Why We Monitor Them
forest stressors and the factors that influence them probably has expanded
more in the past 25 years than in the entire previous century. Our knowledge
of climatology, soils, pathogens, insects, plant physiology, anthropogenic
influences, and other factors has increased at an almost geometric rate.
Perhaps more importantly, scientists have come to appreciate the role
that these stressors play in interaction with one another.
In other words,
our knowledge of the cause-effect relationship is clearer than ever
before. Earlier land managers and scientists often erred in assigning
one condition as the cause (e.g., southern pine beetle) without recognizing
the underlying influences that triggered the condition (e.g., not matching
the planted tree species to the site). Today, investigative forest resource
scientists take a much more holistic approach to analysis of conditions
as reflected in stressed trees.
this increased understanding of tree-environment dynamics has been a
fortuitous and equally impressive ability to track, record, and analyze
stressed conditions. This understanding has come none too soon. Without
sophisticated detection and analysis equipment, the vast amounts of
data accumulated over the past two or three decades could scarcely be
tabulated, let alone analyzed and interpreted. To cope with the explosion
of information, high-technology tools are necessities, not luxuries.
Examples of such tools are geographic information systems (GIS), global
positioning systems (GPS), satellite imagery, and highly refined aerial
reconnaissance methods. Our present ability to collect and tabulate
an enormous volume of data has led to an opportunity probably never
envisioned by most scientists in the first half of the 20th century-the
capacity to perform complicated, computerized, statistical, and spatial
analysis on investigations into large-scale environmental change. As
just one example of such high-technology investigative work, scientists
have given birth to a new branch of dendrochronology (the study of tree
age) in which analyses are made of tree rings to determine the chemical
composition of the environment decades ago so it can be compared with
the composition today.
Many of these new
analysis methods have applications not only with contemporary information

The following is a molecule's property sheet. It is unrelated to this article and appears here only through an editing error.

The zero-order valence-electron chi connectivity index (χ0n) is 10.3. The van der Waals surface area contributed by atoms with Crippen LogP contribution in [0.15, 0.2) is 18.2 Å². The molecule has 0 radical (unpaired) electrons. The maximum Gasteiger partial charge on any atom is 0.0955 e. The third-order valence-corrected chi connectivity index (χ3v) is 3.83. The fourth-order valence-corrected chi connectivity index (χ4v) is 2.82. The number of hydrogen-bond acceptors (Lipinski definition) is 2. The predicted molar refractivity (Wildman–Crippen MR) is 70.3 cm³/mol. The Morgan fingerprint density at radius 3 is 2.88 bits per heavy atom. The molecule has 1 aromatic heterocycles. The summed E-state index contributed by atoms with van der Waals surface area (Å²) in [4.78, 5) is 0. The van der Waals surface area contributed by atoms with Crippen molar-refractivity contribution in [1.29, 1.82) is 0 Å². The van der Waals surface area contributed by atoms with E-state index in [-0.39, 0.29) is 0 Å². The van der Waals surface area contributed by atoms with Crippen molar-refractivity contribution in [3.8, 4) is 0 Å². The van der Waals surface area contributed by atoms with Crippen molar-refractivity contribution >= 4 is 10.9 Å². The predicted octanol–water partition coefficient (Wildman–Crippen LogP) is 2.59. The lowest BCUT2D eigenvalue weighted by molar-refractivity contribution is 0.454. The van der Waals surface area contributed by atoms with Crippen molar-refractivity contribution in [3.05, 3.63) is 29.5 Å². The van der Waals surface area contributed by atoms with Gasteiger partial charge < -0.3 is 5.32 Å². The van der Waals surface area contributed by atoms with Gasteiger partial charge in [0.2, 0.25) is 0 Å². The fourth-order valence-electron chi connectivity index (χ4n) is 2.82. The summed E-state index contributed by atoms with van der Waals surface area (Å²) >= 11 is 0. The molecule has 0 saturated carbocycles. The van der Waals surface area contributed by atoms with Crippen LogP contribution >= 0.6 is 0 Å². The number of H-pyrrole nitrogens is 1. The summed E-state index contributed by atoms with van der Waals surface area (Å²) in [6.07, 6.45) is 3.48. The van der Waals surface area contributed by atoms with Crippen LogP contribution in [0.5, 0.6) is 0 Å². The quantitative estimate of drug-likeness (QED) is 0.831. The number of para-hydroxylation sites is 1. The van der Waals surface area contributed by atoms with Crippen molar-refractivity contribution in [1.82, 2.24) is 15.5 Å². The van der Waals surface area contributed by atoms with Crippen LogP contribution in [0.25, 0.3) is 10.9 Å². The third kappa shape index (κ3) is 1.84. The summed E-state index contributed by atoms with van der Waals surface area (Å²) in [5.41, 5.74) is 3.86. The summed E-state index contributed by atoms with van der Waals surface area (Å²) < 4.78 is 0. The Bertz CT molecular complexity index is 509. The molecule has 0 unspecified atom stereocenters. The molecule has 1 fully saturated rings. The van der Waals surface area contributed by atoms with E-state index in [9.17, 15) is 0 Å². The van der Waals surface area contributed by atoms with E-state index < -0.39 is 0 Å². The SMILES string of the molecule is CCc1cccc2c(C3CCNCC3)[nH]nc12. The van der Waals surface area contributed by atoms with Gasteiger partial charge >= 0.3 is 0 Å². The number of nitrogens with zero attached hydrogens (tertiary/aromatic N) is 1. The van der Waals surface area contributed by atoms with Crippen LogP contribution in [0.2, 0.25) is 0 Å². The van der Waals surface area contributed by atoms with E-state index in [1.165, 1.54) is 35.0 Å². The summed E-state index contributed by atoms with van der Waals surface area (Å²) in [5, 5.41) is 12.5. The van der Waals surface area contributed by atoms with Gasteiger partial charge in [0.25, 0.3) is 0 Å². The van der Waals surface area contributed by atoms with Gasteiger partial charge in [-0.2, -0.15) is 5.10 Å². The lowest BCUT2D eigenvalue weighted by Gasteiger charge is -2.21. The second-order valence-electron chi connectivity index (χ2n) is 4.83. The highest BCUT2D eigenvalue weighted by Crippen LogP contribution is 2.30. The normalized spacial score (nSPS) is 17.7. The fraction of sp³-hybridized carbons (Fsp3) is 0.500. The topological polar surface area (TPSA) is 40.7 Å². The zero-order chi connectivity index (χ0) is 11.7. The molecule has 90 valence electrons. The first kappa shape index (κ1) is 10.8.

but also with data chronicled long ago. Retired scientists are no doubt
heartened to see their work reanalyzed and depicted using contemporary
methodology. One example is historical records on the southern pine
beetle included in figure 22.
Using modern tools
and land managers, environmental scientists are establishing baseline
data that doubtless will prove valuable in determining whether conditions
such as global warming and tropical deforestation are impacting geographic
areas ranging in size from a stand of white pine trees in North Carolina
to the health of the entire planet earth.
As dramatic as
advances have been in recent years, technology continues to grow more
and more sophisticated at an exponential rate. Software and hardware
engineers, photogrammetrists, statisticians, and environmental scientists
are coordinating their efforts to maximize the utility of their different
disciplines. So rapid are these advances that the technology described
in this publication likely will become obsolete in a few years.
Forest Health Protection
is important to the public in many ways, from the forest products used
in everyday life to the quality of the environment. Also, the same insects
and diseases that damage forests can affect trees in residential and
other nonforest areas.
To assist readers
of this publication who are not familiar with forestry terms, a glossary
has been placed at the end of the text. A list of the common and scientific
names of the pests and the hosts that are discussed appears in appendix